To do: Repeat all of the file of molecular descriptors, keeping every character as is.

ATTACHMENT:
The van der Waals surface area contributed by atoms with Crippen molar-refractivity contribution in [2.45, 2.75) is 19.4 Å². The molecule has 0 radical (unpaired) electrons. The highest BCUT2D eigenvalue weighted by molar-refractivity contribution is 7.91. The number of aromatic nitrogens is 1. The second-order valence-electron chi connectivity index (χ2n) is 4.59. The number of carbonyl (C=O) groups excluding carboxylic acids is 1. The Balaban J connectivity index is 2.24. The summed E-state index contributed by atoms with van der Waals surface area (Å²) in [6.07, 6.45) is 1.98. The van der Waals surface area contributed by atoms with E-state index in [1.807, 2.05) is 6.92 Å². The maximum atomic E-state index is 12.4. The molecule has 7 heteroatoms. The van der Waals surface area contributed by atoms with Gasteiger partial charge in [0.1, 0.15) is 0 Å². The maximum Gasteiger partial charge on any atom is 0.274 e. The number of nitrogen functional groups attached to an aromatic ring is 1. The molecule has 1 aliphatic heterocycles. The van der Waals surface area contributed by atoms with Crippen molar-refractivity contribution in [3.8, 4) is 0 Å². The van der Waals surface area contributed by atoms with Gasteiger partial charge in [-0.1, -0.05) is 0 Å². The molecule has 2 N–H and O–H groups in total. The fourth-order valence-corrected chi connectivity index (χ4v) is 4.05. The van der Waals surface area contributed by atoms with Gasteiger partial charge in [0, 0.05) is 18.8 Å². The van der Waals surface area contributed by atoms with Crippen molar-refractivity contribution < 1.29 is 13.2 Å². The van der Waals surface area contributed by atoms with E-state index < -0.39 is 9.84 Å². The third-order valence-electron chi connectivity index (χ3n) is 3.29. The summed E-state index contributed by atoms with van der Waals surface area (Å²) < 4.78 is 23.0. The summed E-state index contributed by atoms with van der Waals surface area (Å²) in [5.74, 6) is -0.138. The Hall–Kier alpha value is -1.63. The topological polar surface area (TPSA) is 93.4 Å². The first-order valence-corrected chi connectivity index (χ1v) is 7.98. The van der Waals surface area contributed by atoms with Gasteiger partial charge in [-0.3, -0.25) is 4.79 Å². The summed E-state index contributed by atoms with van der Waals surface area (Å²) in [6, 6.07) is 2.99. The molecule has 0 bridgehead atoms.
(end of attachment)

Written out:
The van der Waals surface area contributed by atoms with Crippen molar-refractivity contribution in [2.45, 2.75) is 19.4 Å². The molecule has 0 radical (unpaired) electrons. The highest BCUT2D eigenvalue weighted by molar-refractivity contribution is 7.91. The number of aromatic nitrogens is 1. The second-order valence-electron chi connectivity index (χ2n) is 4.59. The number of carbonyl (C=O) groups excluding carboxylic acids is 1. The Balaban J connectivity index is 2.24. The summed E-state index contributed by atoms with van der Waals surface area (Å²) in [6.07, 6.45) is 1.98. The van der Waals surface area contributed by atoms with E-state index in [1.807, 2.05) is 6.92 Å². The maximum atomic E-state index is 12.4. The molecule has 7 heteroatoms. The van der Waals surface area contributed by atoms with Gasteiger partial charge in [0.1, 0.15) is 0 Å². The maximum Gasteiger partial charge on any atom is 0.274 e. The number of nitrogen functional groups attached to an aromatic ring is 1. The molecule has 1 aliphatic heterocycles. The van der Waals surface area contributed by atoms with Crippen molar-refractivity contribution in [3.8, 4) is 0 Å². The van der Waals surface area contributed by atoms with Gasteiger partial charge in [-0.1, -0.05) is 0 Å². The molecule has 2 N–H and O–H groups in total. The fourth-order valence-corrected chi connectivity index (χ4v) is 4.05. The van der Waals surface area contributed by atoms with Gasteiger partial charge in [0, 0.05) is 18.8 Å². The van der Waals surface area contributed by atoms with Crippen molar-refractivity contribution < 1.29 is 13.2 Å². The van der Waals surface area contributed by atoms with E-state index < -0.39 is 9.84 Å². The third-order valence-electron chi connectivity index (χ3n) is 3.29. The summed E-state index contributed by atoms with van der Waals surface area (Å²) < 4.78 is 23.0. The summed E-state index contributed by atoms with van der Waals surface area (Å²) in [5.74, 6) is -0.138. The Hall–Kier alpha value is -1.63. The topological polar surface area (TPSA) is 93.4 Å². The first-order valence-corrected chi connectivity index (χ1v) is 7.98. The van der Waals surface area contributed by atoms with Gasteiger partial charge in [-0.3, -0.25) is 4.79 Å². The summed E-state index contributed by atoms with van der Waals surface area (Å²) in [6, 6.07) is 2.99. The molecule has 0 bridgehead atoms.